Friar Laurence

Friar Laurence or Friar Lawrence is a character in William Shakespeare's play Romeo and Juliet.

Friar Laurence
Romeo and Juliet character
Romeo and Juliet with Friar Laurence - Henry William Bunbury.jpg
Romeo and Juliet with Friar Laurence by Henry William Bunbury
Created byWilliam Shakespeare

Role in the playEdit

Friar Laurence is a friar who plays the part of a wise adviser to Romeo and Juliet, along with aiding in major plot developments.

Alone, he foreshadows the later, tragic events of the play with his soliloquy about plants and their similarities to humans.[1] When Romeo requests the Friar marry him to Juliet, he is shocked, because only days before, Romeo had been infatuated with Rosaline,[2] a woman who did not return his love. Nevertheless, Friar Laurence decides to marry Romeo and Juliet in the attempt to stop the civil feud between the Capulets and the Montagues.[3]

When Romeo is banished for killing Tybalt and flees to Mantua, Friar Laurence attempts to help the two lovers get back together using a potion to fake Juliet's death.[4] The friar sends a letter to Romeo explaining the situation, but it does not reach him because the people of Mantua suspect the messenger came from a house infected with the plague,[5] and the Friar is unable to arrive at the Capulet's monument in time. Romeo kills Count Paris,[6] whom he finds weeping near Juliet's corpse, then commits suicide,[7] by drinking poison that he bought from an impoverished apothecary,[8] over what he thinks is Juliet's dead body. Friar Laurence arrives just as Juliet awakes from her chemically induced slumber.[9] He urges Juliet not to be rash and to join a society of nuns,[10] but he hears a noise from outside and then flees from the tomb. Juliet then kills herself with Romeo's dagger, completing the tragedy. The Friar is forced to return to the tomb, where he recounts the entire story to Prince Escalus and all the Montagues and Capulets. As he finishes, the prince proclaims, "We have still known thee for a holy man."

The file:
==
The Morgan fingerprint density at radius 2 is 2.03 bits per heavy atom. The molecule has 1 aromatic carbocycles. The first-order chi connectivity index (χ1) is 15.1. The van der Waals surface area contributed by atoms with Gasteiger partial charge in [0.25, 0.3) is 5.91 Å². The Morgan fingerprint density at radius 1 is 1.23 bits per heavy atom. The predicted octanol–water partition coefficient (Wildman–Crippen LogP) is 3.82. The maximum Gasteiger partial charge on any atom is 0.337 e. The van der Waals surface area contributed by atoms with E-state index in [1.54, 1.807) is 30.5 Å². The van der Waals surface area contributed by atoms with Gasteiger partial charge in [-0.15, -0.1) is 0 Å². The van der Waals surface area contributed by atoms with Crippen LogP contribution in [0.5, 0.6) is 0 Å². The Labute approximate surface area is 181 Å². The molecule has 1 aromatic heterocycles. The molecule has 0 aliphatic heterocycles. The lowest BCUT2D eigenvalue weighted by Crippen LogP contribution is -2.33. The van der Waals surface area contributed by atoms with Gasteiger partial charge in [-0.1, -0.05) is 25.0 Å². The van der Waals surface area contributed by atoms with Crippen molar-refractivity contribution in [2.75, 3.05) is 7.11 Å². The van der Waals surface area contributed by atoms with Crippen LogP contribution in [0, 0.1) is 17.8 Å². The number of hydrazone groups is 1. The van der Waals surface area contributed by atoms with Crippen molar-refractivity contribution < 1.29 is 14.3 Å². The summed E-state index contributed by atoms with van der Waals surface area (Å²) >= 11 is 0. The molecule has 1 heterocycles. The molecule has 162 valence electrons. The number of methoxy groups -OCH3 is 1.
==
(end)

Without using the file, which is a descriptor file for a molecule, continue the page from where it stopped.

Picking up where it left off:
Shakespeare uses a variety of poetic forms throughout the play. He begins with a 14-line prologue in the form of a Shakespearean sonnet, spoken by a Chorus. Most of Romeo and Juliet is, however, written in blank verse and much of it in strict iambic pentameter, with less rhythmic variation than in most of Shakespeare's later plays.[11] In choosing forms, Shakespeare matches the poetry to the character who uses it. Friar Laurence, for example, uses sermon and sententiae forms and the Nurse uses a unique blank verse form that closely matches colloquial speech.[12]


In 1968 the part of Friar Lawrence was played by Milo O'Shea in Romeo and Juliet. In 1996, the role was played by Pete Postlethwaite in Romeo + Juliet.

Notes and referencesEdit



  1. ^ Romeo and Juliet, 2.3.1–22.
  2. ^ Romeo and Juliet, 2.3.69–85.
  3. ^ Shakespeare: Romeo and Juliet; 2.3.26-31, 2.3.98-99
  4. ^ Shakespeare: Romeo and Juliet; 4.1.69-77, 4.1.91-122
  5. ^ Shakespeare: Romeo and Juliet; 5.2.5-12
  6. ^ Shakespeare: Romeo and Juliet; 5.2.72-73
  7. ^ Shakespeare: Romeo and Juliet; 5.2.119-120
  8. ^ Shakespeare: Romeo and Juliet; 4.5.66-79
  9. ^ Shakespeare: Romeo and Juliet; 5.2.148-50
  10. ^ Shakespeare: Romeo and Juliet; 5.3.156-164
  11. ^ Halio (1998: 51).
  12. ^ Halio (1998: 51).


  • Halio, Jay (1998). Romeo and Juliet: A Guide to the Play. Westport: Greenwood Press. ISBN 0-313-30089-5.
  • Scott, Mark W. (1987). Shakespearean criticism: excerpts from the criticism of William Shakespeare's plays and poetry, from the first published appraisals to current evaluations. 5. Detroit: Gale Research Inc. ISBN 0-8103-6129-9.